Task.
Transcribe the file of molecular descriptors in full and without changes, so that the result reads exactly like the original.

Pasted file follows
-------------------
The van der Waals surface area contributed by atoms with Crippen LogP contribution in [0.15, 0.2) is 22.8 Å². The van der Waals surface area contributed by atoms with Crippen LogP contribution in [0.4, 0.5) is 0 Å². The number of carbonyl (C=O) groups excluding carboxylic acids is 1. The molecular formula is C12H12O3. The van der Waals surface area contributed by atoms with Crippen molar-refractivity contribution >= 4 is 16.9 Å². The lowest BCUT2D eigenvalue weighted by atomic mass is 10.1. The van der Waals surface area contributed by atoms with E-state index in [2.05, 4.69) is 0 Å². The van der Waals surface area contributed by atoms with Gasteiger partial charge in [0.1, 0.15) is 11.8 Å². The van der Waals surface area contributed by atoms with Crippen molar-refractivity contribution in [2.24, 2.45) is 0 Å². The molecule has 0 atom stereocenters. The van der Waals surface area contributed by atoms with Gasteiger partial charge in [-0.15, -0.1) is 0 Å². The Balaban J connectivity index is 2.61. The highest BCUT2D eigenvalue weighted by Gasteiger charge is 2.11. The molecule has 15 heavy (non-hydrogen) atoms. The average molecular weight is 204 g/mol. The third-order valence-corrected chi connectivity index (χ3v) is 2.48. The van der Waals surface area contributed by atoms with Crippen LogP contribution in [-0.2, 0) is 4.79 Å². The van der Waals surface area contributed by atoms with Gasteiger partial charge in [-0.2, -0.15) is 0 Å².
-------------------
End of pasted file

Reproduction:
The van der Waals surface area contributed by atoms with Crippen LogP contribution in [0.15, 0.2) is 22.8 Å². The van der Waals surface area contributed by atoms with Crippen LogP contribution in [0.4, 0.5) is 0 Å². The number of carbonyl (C=O) groups excluding carboxylic acids is 1. The molecular formula is C12H12O3. The van der Waals surface area contributed by atoms with Crippen molar-refractivity contribution >= 4 is 16.9 Å². The lowest BCUT2D eigenvalue weighted by atomic mass is 10.1. The van der Waals surface area contributed by atoms with E-state index in [2.05, 4.69) is 0 Å². The van der Waals surface area contributed by atoms with Gasteiger partial charge in [0.1, 0.15) is 11.8 Å². The van der Waals surface area contributed by atoms with Crippen molar-refractivity contribution in [2.24, 2.45) is 0 Å². The molecule has 0 atom stereocenters. The van der Waals surface area contributed by atoms with Gasteiger partial charge in [-0.15, -0.1) is 0 Å². The Balaban J connectivity index is 2.61. The highest BCUT2D eigenvalue weighted by Gasteiger charge is 2.11. The molecule has 15 heavy (non-hydrogen) atoms. The average molecular weight is 204 g/mol. The third-order valence-corrected chi connectivity index (χ3v) is 2.48. The van der Waals surface area contributed by atoms with Crippen LogP contribution in [-0.2, 0) is 4.79 Å². The van der Waals surface area contributed by atoms with Gasteiger partial charge in [-0.2, -0.15) is 0 Å².